Striving for a Better Tomorrow on International Day of the Midwife

By: Brittany Tatum, Women Deliver

May 5 of each year marks International Day of the Midwife (IDM) in which we celebrate the progress that has been made towards the vision to reduce all preventable maternal and newborn deaths. This year’s theme for IDM is: “Midwives: for a better tomorrow.” It reminds us of the critical role of midwives in creating a brighter future for mothers, babies, and families.

Every year nearly 300,000 women die from pregnancy, that’s 800 women a day. In lieu of that, nearly three million newborn babies die every year. How do we stop this and how can we prevent this for the future? The answer is investing in quality health care. Women need access to quality care for pregnancy and childbirth, including access to family planning. In order to this we must educate and recruit more women into the health workforce, especially as midwives.

Midwives are trained professionals with expertise and skills in supporting women maintain healthy pregnancies, and have optimal births and recoveries during the post partum period. Midwives play a critical role in the increase of maternal health. They can provide nearly 90 percent of the essential care to women and newborns which could potentially reduce maternal and newborn deaths by two thirds. Investing in midwives also allows doctors, nurses, and other health care professionals to focus on other needs, which contributes to achieving the goal of ending preventable maternal mortality. Investing in midwifery can yield a 16 percent return on investment in terms of lives saved – can you think of a better investment?

Many countries have been successful in strengthening midwifery and have drastically improved access. Since 1990, maternal death has been dropped by almost half and child death by 41 percent.  Although accomplishments are being made, there is still a lack of access to services among many low-income countries. There are not enough sufficiently educated midwives to support the health of women and newborns, and this adds to the large number of preventable deaths annually.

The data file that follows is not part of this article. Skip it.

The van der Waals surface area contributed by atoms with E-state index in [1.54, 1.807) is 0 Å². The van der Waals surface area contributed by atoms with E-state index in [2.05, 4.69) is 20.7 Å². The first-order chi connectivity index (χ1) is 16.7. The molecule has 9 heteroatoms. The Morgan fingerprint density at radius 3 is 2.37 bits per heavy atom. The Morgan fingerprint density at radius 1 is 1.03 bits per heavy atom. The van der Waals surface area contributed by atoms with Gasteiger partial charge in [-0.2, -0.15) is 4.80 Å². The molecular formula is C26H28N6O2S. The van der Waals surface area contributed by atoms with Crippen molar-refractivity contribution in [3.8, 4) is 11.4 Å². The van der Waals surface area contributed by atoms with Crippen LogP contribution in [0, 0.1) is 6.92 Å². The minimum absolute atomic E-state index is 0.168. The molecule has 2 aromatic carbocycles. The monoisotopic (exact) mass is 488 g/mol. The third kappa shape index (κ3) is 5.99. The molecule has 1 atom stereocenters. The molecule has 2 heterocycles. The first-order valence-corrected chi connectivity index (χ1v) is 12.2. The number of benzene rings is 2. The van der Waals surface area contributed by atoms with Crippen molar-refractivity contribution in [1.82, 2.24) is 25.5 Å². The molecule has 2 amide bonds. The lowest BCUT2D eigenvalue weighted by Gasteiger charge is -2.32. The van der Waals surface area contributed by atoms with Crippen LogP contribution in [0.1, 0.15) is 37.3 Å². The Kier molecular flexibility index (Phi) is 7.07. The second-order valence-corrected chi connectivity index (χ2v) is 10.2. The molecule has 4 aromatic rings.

At the 2013 Women Deliver Conference, Ibu Robin Lim, founder of Bumi Sehat said, “Save the midwives, save the world.” Truly there is no better way to put it. Investing in midwives will only lead to a brighter future for those who cannot afford more traditional health care. Pratically speaking, midwives take the time to give quality, kind, and skilled care, not for just a few, but for all babies. If you want to do something for babies and for women you first have support midwives, because they are the ones giving mothers the care they need.

If we do not stand up, and prioritize female health workers, we will continue to watch maternal mortality rates rise. Women will continue to die from circumstances that could have easily been prevented if given the proper care. So on Internation Day of the Midwife, and everyday, reflect on this quote from midwife Elizabeth Ndunge, who has worked as a midwife in Africa for over 20 years:  "Midwives are very important people -- their role is to save the lives of mothers and babies. When midwives are lacking, we lose mothers and babies who may become great leaders in this world."


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